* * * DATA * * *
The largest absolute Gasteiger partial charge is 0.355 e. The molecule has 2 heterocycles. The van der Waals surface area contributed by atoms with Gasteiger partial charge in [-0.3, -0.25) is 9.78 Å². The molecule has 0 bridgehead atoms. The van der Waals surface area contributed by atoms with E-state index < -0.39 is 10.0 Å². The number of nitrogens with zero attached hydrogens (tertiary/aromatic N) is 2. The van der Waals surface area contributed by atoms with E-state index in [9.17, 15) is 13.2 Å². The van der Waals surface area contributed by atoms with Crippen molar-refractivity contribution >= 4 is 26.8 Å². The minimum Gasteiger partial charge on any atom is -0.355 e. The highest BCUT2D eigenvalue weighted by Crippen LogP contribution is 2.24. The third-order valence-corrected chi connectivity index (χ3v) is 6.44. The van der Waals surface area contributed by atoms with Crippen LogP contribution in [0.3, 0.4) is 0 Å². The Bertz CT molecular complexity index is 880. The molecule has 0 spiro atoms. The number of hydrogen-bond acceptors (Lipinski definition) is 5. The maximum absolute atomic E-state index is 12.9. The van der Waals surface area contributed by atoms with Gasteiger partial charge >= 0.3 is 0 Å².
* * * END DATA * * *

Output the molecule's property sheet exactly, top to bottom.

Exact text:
The largest absolute Gasteiger partial charge is 0.355 e. The molecule has 2 heterocycles. The van der Waals surface area contributed by atoms with Gasteiger partial charge in [-0.3, -0.25) is 9.78 Å². The molecule has 0 bridgehead atoms. The van der Waals surface area contributed by atoms with E-state index < -0.39 is 10.0 Å². The number of nitrogens with zero attached hydrogens (tertiary/aromatic N) is 2. The van der Waals surface area contributed by atoms with E-state index in [9.17, 15) is 13.2 Å². The van der Waals surface area contributed by atoms with Crippen molar-refractivity contribution >= 4 is 26.8 Å². The minimum Gasteiger partial charge on any atom is -0.355 e. The highest BCUT2D eigenvalue weighted by Crippen LogP contribution is 2.24. The third-order valence-corrected chi connectivity index (χ3v) is 6.44. The van der Waals surface area contributed by atoms with Crippen LogP contribution in [0.3, 0.4) is 0 Å². The Bertz CT molecular complexity index is 880. The molecule has 0 spiro atoms. The number of hydrogen-bond acceptors (Lipinski definition) is 5. The maximum absolute atomic E-state index is 12.9. The van der Waals surface area contributed by atoms with Gasteiger partial charge >= 0.3 is 0 Å².